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How To Identify Energy Inefficiencies In A Home With A Thermal Imaging Camera

Thermography is the practice of using a thermal imaging camera to produce images of heat patterns that are emitted by objects. This is commonly used in industrial situations to detect electrical safety issues with motors, circuits and panels, but can also be used in commercial and domestic buildings to detect energy inefficiencies. The thermal imaging camera identifies areas of high and low heat energy, which helps us to understand where heat loss may be occurring.

Heat loss can account for around 50% of the total energy consumption in a home, so it is very important that we detect problems and deal with them quickly. Air exchange is important for maintaining a comfortable temperature and improving air quality in a home, but too much air loss is inefficient. Using a thermal imaging camera, you can identify small areas of heat loss which otherwise wouldn’t be detectable, or visible to the naked eye, but which over time would contribute to significant heat energy loss.


How does thermal imaging work?

A thermal imaging camera – such as the TIS1900 supplied by Test Instrument Solutions – is a portable hand-held test instrument that is very easy to use. Using a sensor pointed at an object, the camera can detect infrared energy that is emitted by that object and it converts this into a visual image that we call a heat map. We can view this image to identify variations in temperature using the colour spectrum, with high temperatures being red/yellow and cooler temperatures being blue/purple. By pointing the camera at an object from an appropriate distance we can get an instant, accurate reading of the heat energy being emitted from that object, or in the case of a home energy audit, heat that is escaping from an object.


How do we use thermal imaging to detect energy inefficiency in a home?

Using a thermal imaging camera, we can scan the exterior and interior of a property to identify where heat is being lost through poor insulation, or gaps and air leaks around doors, windows, electrical outlets, chimneys or wall vents.

  • Where a relatively large area is cool, this could be a lack of insulation or poor insulation
  • Where you can detect localised patterns of cold spots in clusters, or where heat energy is distributed in even patterns, this could be a draft
  • Take a baseline image under normal conditions which you can then use for comparison purposes to detect changes in heat patterns over time


Benefits of using a thermal imaging camera for energyhow to identify energy inefficiencies in a home with a thermal imaging camera management in the home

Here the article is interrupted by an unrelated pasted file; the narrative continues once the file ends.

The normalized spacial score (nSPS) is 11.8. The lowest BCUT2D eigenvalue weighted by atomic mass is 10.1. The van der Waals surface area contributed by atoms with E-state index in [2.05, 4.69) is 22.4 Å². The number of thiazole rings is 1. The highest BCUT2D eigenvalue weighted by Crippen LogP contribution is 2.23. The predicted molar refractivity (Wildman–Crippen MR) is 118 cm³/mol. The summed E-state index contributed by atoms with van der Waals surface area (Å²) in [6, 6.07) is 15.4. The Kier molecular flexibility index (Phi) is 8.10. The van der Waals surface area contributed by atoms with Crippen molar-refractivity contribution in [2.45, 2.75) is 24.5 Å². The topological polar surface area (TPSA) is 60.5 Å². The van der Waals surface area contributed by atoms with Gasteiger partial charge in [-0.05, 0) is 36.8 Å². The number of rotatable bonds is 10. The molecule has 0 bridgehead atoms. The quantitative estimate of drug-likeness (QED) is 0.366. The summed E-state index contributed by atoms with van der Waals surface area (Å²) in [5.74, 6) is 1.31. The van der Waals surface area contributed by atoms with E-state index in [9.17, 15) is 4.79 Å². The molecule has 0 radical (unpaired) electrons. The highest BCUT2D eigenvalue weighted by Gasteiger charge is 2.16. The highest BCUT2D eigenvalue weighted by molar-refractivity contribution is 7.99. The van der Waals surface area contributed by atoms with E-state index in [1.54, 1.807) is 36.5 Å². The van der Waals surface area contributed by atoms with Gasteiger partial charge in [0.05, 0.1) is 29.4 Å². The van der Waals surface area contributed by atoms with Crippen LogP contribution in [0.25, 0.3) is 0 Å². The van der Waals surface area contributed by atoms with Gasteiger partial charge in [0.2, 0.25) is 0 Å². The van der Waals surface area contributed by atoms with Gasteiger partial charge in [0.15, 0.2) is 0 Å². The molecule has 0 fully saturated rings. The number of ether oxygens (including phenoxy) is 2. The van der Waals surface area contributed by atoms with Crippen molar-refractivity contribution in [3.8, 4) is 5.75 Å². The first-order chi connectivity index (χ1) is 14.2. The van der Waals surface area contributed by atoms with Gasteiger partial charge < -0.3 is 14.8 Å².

Using a thermal imaging camera for identifying home energy inefficiencies is becoming increasingly popular because:

  • It is quick and easy
  • It gives accurate results and helps to identify small areas of heat loss you otherwise would never be able to detect
  • You are able to take readings from hard-to-reach areas such as lofts and basements or high exterior walls, although you do need to agree on an optimal distance to obtain accurate readings
  • It is non-invasive and requires no contact with the heat-emitting object
  • You can record all your findings for comparison over time, and can download and share them also


Considerations when using a thermal imaging camera for a home energy survey

When using a thermal imaging camera to identify areas of heat energy loss in the home, there are a number of considerations to make in preparation:

  • Weather – On a hot day a building will absorb heat energy and therefore could give inaccurate results. You should ideally carry out a thermographic survey early in the morning, in an evening when the sun has disappeared, or simply on a cooler day.
  • Glass and metal – Reflective surfaces in glass and metal can reflect heat energy and again, can skew results. So taking readings from these areas in bright sunlight should be avoided.
  • Distance – Decide on a distance that gives accurate readings and be consistent with how you carry out the test thereafter, so you can rely on comparable results. The distance you test from can differ between objects, as long as the distance is the same every time you test that object.


Contact Test Instrument Solutions for accurate and reliable thermal imaging cameras

The range of thermal imaging cameras supplied by Test Instrument Solutions is highly respected in the industry, and our products are now used widely in home energy surveys and by landlords managing their Environmental Performance Certificates. The camera is able to identify where home energy improvements can be made, and is therefore a vital tool is managing your home energy usage.

Please note that this section is for information purposes only. Anyone using equipment referred to in this section must be suitably qualified and/or experienced within the respective field. If in doubt before use, please consult a qualified electrician or engineer & thoroughly read all instruction booklets.

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